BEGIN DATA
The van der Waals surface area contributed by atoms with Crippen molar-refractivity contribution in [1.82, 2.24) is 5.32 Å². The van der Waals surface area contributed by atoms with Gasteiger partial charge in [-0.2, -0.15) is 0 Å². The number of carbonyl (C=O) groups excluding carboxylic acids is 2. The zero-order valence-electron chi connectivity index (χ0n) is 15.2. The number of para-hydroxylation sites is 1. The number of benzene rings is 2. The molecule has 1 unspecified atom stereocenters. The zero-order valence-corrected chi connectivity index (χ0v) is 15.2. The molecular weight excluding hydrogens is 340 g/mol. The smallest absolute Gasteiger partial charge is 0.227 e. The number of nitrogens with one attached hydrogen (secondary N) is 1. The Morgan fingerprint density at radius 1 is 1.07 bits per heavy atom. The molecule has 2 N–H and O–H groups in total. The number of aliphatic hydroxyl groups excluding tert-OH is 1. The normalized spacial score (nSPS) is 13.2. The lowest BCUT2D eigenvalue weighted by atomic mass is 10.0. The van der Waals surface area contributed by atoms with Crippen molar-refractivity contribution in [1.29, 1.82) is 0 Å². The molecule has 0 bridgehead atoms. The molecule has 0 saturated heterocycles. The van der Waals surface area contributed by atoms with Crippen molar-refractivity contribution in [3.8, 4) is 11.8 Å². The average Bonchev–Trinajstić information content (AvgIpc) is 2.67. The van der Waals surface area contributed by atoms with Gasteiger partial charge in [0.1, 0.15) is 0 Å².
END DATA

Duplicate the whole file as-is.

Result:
The van der Waals surface area contributed by atoms with Crippen molar-refractivity contribution in [1.82, 2.24) is 5.32 Å². The van der Waals surface area contributed by atoms with Gasteiger partial charge in [-0.2, -0.15) is 0 Å². The number of carbonyl (C=O) groups excluding carboxylic acids is 2. The zero-order valence-electron chi connectivity index (χ0n) is 15.2. The number of para-hydroxylation sites is 1. The number of benzene rings is 2. The molecule has 1 unspecified atom stereocenters. The zero-order valence-corrected chi connectivity index (χ0v) is 15.2. The molecular weight excluding hydrogens is 340 g/mol. The smallest absolute Gasteiger partial charge is 0.227 e. The number of nitrogens with one attached hydrogen (secondary N) is 1. The Morgan fingerprint density at radius 1 is 1.07 bits per heavy atom. The molecule has 2 N–H and O–H groups in total. The number of aliphatic hydroxyl groups excluding tert-OH is 1. The normalized spacial score (nSPS) is 13.2. The lowest BCUT2D eigenvalue weighted by atomic mass is 10.0. The van der Waals surface area contributed by atoms with Crippen molar-refractivity contribution in [1.29, 1.82) is 0 Å². The molecule has 0 bridgehead atoms. The molecule has 0 saturated heterocycles. The van der Waals surface area contributed by atoms with Crippen molar-refractivity contribution in [3.8, 4) is 11.8 Å². The average Bonchev–Trinajstić information content (AvgIpc) is 2.67. The van der Waals surface area contributed by atoms with Gasteiger partial charge in [0.1, 0.15) is 0 Å².